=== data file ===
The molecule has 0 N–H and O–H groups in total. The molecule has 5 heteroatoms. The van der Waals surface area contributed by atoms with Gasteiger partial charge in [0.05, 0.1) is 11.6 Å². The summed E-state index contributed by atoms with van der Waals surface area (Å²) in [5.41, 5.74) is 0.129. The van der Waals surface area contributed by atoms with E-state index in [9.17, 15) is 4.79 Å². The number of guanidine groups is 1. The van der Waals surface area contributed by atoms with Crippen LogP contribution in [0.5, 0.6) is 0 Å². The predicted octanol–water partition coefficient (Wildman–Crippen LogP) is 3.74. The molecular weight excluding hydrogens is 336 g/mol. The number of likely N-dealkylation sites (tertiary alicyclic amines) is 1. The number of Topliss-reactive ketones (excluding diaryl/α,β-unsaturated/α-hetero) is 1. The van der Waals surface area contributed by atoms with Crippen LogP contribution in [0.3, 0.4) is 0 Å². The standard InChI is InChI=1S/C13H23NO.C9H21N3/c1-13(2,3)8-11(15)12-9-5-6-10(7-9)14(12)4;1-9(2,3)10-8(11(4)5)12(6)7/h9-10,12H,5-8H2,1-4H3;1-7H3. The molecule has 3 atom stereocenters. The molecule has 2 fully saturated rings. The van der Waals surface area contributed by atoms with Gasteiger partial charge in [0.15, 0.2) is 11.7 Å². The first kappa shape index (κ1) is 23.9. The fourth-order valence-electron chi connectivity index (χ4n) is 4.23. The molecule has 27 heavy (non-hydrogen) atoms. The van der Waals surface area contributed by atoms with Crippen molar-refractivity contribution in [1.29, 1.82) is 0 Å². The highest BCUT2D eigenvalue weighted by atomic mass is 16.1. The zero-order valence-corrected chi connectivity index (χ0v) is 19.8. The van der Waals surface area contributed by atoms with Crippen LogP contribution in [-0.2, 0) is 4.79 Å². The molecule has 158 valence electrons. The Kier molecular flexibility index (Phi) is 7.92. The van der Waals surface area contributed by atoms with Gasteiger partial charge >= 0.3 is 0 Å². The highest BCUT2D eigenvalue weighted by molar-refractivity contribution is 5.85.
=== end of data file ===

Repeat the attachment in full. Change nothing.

The molecule has 0 N–H and O–H groups in total. The molecule has 5 heteroatoms. The van der Waals surface area contributed by atoms with Gasteiger partial charge in [0.05, 0.1) is 11.6 Å². The summed E-state index contributed by atoms with van der Waals surface area (Å²) in [5.41, 5.74) is 0.129. The van der Waals surface area contributed by atoms with E-state index in [9.17, 15) is 4.79 Å². The number of guanidine groups is 1. The van der Waals surface area contributed by atoms with Crippen LogP contribution in [0.5, 0.6) is 0 Å². The predicted octanol–water partition coefficient (Wildman–Crippen LogP) is 3.74. The molecular weight excluding hydrogens is 336 g/mol. The number of likely N-dealkylation sites (tertiary alicyclic amines) is 1. The number of Topliss-reactive ketones (excluding diaryl/α,β-unsaturated/α-hetero) is 1. The van der Waals surface area contributed by atoms with Crippen LogP contribution in [0.3, 0.4) is 0 Å². The standard InChI is InChI=1S/C13H23NO.C9H21N3/c1-13(2,3)8-11(15)12-9-5-6-10(7-9)14(12)4;1-9(2,3)10-8(11(4)5)12(6)7/h9-10,12H,5-8H2,1-4H3;1-7H3. The molecule has 3 atom stereocenters. The molecule has 2 fully saturated rings. The van der Waals surface area contributed by atoms with Gasteiger partial charge in [0.15, 0.2) is 11.7 Å². The first kappa shape index (κ1) is 23.9. The fourth-order valence-electron chi connectivity index (χ4n) is 4.23. The molecule has 27 heavy (non-hydrogen) atoms. The van der Waals surface area contributed by atoms with Crippen molar-refractivity contribution in [1.29, 1.82) is 0 Å². The highest BCUT2D eigenvalue weighted by atomic mass is 16.1. The zero-order valence-corrected chi connectivity index (χ0v) is 19.8. The van der Waals surface area contributed by atoms with Crippen LogP contribution in [-0.2, 0) is 4.79 Å². The molecule has 158 valence electrons. The Kier molecular flexibility index (Phi) is 7.92. The van der Waals surface area contributed by atoms with Gasteiger partial charge >= 0.3 is 0 Å². The highest BCUT2D eigenvalue weighted by molar-refractivity contribution is 5.85.